“I didn’t want a reproduction of the American show. We did a Brazilian reading of light, scenography, costumes… The setting there are only 17 chairs. Here, we decided to wrap it up better.”
The Brazilian scenario is based on the skeleton of a typical southern mansion, flanked by stairs that acquire different configurations. The idea of having no doors and windows, explains Aguiar, seeks to reveal mechanisms that are normally veiled in social dynamics – most notably racism and violence against women.
“The play that touches people’s hearts through history, while addressing latent issues such as femicide and toxic masculinity,” argues Letícia Soares, who plays Celie. “And all from Celie’s point of view, the perspective of love that breaks the chain of violence, that forgives. In the book, at no time does she speak of pain, it is always a look of hope in the future. All this without pamphleteering flags, with incredible light, beautiful music, beauty… At the same time, everything seen on stage is a raised flag.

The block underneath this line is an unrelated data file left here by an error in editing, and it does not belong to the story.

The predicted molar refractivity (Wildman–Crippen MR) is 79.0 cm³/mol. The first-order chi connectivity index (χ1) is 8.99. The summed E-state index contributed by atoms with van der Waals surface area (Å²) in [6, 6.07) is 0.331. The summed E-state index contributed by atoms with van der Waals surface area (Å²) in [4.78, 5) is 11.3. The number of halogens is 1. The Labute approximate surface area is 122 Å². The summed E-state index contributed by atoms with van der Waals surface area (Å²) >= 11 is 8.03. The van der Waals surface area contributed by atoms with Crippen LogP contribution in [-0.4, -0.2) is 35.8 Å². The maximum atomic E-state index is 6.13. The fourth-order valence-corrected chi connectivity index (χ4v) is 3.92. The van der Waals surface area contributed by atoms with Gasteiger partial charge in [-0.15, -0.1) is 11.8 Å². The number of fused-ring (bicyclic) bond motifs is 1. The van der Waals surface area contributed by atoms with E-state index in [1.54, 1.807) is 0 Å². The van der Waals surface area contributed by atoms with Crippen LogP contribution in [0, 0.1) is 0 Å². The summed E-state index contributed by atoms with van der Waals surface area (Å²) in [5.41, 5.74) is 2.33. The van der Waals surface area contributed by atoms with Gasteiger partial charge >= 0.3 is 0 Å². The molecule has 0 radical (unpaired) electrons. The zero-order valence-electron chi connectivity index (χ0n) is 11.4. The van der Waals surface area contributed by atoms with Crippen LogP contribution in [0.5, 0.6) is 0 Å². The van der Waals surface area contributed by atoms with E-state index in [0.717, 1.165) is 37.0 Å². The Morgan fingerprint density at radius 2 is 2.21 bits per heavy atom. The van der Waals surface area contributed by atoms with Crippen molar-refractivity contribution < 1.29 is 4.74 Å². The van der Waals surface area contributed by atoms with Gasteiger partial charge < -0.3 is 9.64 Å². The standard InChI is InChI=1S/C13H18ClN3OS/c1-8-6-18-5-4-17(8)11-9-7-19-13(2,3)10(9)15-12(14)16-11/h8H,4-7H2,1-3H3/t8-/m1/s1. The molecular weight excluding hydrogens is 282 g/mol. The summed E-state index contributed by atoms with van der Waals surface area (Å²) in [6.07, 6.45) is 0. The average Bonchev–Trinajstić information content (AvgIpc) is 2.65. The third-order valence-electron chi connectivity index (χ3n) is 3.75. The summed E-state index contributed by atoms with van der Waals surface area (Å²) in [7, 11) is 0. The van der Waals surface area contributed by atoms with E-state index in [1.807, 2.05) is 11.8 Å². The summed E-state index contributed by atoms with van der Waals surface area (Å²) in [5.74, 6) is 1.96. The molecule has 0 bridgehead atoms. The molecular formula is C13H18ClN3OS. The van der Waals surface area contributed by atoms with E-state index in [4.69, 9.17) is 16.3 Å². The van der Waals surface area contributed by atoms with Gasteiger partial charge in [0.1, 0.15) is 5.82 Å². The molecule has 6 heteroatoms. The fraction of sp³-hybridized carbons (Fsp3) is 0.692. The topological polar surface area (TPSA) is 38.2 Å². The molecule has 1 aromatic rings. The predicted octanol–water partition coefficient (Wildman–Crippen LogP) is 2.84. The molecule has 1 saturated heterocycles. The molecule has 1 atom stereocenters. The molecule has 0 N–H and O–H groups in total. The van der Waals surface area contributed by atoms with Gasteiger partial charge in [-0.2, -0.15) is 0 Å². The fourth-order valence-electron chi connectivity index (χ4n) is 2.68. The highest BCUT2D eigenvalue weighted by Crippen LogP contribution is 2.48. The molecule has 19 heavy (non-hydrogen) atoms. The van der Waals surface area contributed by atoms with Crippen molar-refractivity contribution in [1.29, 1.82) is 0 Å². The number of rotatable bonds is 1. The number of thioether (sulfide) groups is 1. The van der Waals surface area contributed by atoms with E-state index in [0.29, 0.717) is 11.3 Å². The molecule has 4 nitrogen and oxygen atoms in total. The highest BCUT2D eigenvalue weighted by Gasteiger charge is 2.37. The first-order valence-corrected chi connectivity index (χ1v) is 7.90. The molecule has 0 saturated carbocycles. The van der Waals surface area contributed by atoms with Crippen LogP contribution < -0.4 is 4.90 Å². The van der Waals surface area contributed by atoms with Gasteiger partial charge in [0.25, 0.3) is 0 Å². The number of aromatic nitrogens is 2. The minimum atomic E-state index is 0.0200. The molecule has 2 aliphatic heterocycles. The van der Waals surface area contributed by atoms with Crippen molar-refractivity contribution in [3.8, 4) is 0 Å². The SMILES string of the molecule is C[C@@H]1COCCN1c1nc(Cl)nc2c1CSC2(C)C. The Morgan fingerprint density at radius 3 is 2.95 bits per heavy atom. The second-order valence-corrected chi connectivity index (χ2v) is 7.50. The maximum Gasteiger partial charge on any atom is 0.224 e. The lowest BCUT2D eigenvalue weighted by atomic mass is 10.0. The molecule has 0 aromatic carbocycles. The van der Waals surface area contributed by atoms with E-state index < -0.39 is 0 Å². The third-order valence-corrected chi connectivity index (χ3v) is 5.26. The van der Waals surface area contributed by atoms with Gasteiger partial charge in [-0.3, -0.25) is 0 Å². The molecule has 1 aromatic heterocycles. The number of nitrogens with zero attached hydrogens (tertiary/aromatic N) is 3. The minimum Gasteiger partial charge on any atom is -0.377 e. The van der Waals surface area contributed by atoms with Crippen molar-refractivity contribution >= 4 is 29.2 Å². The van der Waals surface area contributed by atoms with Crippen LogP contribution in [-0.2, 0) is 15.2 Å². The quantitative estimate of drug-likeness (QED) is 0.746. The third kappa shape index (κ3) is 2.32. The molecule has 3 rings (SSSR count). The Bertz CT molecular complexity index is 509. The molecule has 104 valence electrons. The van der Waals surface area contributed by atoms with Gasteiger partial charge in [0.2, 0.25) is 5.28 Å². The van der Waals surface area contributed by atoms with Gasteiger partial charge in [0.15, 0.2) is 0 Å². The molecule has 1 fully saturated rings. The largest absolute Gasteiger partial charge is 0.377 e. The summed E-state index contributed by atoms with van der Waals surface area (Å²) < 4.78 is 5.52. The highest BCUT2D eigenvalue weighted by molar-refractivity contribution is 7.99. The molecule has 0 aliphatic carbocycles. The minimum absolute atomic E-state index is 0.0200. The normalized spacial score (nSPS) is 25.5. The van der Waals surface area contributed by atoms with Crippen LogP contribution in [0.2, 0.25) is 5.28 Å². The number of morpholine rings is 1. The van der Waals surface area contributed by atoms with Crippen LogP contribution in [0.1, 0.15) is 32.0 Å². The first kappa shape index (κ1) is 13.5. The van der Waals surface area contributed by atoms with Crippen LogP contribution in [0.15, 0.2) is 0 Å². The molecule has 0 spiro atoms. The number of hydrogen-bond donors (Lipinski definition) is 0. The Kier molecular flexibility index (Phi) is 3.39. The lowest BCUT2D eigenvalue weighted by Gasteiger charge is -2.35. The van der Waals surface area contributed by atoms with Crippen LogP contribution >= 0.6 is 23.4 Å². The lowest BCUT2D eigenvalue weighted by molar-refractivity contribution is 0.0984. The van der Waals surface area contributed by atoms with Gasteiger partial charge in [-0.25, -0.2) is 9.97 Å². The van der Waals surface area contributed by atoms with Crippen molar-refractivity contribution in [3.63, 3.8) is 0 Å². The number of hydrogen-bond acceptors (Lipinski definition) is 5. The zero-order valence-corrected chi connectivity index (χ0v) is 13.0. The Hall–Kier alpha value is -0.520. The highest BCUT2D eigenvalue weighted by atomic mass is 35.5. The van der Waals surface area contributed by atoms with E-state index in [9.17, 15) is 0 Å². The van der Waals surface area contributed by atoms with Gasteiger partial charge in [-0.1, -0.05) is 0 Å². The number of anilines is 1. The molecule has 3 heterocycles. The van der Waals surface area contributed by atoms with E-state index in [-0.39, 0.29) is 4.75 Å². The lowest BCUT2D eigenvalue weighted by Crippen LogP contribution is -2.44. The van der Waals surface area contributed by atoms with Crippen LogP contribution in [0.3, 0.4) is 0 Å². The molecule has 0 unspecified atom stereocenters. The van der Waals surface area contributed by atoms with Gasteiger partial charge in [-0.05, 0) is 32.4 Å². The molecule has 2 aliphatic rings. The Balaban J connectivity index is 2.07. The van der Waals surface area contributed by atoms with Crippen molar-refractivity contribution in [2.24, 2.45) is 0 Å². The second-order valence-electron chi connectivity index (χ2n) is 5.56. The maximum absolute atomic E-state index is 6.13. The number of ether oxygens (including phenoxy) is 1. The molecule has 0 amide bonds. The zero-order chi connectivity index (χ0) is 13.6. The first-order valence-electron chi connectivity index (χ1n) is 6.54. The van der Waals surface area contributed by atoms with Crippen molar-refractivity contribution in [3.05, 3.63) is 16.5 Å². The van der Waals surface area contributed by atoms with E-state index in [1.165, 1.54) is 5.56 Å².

Lilian Valeska, who plays Sofia (the character played in cinema by Oprah Winfrey), summarizes: “In the play, violence and love are treated viscerally.”
The music that spans 40 years of action testifies to the presence of black people in American culture in the early decades of the twentieth century in the southern United States. There are spirituals, blues, work songs, ragtime, all performed live by the eight orchestra musicians. The vocal requirement is athletic in the American tradition of great voices – Celie’s sheet music, for example, covers two and a half octaves.